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TV Series Review: “You” (Season 2)

by Natasha Maya

Note: This is a spoiler-free review.

You: a series that makes me feel somewhat like a creep. Although I – a perfectly normal, sane person (I swear) – is against the idea of stalking and murdering, I can’t help but love the premise of this series. 

The last episode of Season 1 left us all at a cliffhanger; confused, shook and hungry for more. So when Season 2 finally aired, I was beyond psyched. And let me tell you, Season 2 did not disappoint. 

Love in Literature: 5 unconventional romances in books

“Your resistance to my existence is futile.”

In 384 pages, S. K. Ali brought together the yearning of my oh-so representation-hungry heart; a love story of two expat kids coincidentally meeting at the airport. The cover should tell you that much, but what it does hide under the cover is a beautifully crafted narrative written through the diary entries of Adam and Zayneb (‘A to Z’) as they record the marvels and oddities that dot their chaotically, vibrant lives as migrants, siblings and activists. Adam; recording more marvels, Zayneb; recording more oddities, what happens when the two meet…? A love story of three parts: 1. Adam, 2. Zayneb and 3. Adam & Zayneb together.

This is what love is

When people ask what love means to me, this is what comes to my mind: 

Love is, waking up from a nightmare with your significant other beside you and all it takes is the steady sound of their breathing to calm you down. It’s the comforting feeling of going back home after a long and stressful day at work because you know that there’s someone waiting for your return. It’s staying up till the sun rises with your partner and making sure they get through their assignments. Love is choosing to stay, even when the road gets rough.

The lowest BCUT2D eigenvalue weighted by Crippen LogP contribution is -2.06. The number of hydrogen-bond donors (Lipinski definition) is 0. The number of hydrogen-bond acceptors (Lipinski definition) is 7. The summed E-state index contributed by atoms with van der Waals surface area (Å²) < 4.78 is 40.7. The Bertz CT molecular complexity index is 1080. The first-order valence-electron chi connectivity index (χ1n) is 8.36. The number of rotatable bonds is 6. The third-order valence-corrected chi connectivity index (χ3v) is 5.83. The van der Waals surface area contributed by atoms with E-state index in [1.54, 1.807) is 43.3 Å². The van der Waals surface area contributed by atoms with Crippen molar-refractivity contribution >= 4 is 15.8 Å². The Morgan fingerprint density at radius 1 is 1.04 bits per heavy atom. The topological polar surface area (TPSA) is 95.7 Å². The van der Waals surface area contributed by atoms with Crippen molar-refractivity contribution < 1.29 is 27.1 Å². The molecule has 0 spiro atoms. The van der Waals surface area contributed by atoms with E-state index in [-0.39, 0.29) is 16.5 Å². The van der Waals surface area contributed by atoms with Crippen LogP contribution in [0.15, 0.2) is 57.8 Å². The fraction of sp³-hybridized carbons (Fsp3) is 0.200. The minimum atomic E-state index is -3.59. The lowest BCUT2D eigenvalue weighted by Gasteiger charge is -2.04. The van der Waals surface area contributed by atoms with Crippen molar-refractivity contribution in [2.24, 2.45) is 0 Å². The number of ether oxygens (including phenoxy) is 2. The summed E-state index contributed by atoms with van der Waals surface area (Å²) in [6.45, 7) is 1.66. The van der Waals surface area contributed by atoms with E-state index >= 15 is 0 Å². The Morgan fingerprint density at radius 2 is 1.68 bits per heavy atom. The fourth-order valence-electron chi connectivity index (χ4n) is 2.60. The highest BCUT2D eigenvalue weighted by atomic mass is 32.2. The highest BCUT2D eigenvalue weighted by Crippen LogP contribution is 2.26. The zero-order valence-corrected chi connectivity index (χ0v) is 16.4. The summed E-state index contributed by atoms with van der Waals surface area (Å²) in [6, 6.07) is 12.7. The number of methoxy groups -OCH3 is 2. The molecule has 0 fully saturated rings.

Love Languages Crash Course

For those unacquainted with the term, a “love language” is an expression of affection. The idea was founded by marriage counsellor Gary Chapman, who wrote a book – The 5 Love Languages: The Secret to Love that Lasts. In his book, Chapman categorized the ways people express and accept love and affection into 5 different categories: Words of Affirmation, Acts of Service, Receiving Gifts, Quality Time, and Physical Touch. 


You might be thinking something along the lines of I’m just in college! I don’t even have a boyfriend/girlfriend! How would this even be useful for me? 

Monthly Musings: Season of Love

Prompt: If you could send a message to a particular person whom you love/loved, what would you say?

He was humble and kind. He cooked for me. He played with me. He raised me.

I love you and I still do. In fact, I really miss you. A lot; more than you can imagine.

If only you can see me now. I hope you’re proud of how far I’ve gotten. Please continue to watch over me.

For 11 years, you’ve held a special place in my heart — you still do to this day — which nobody else can replace.

– Joey Yap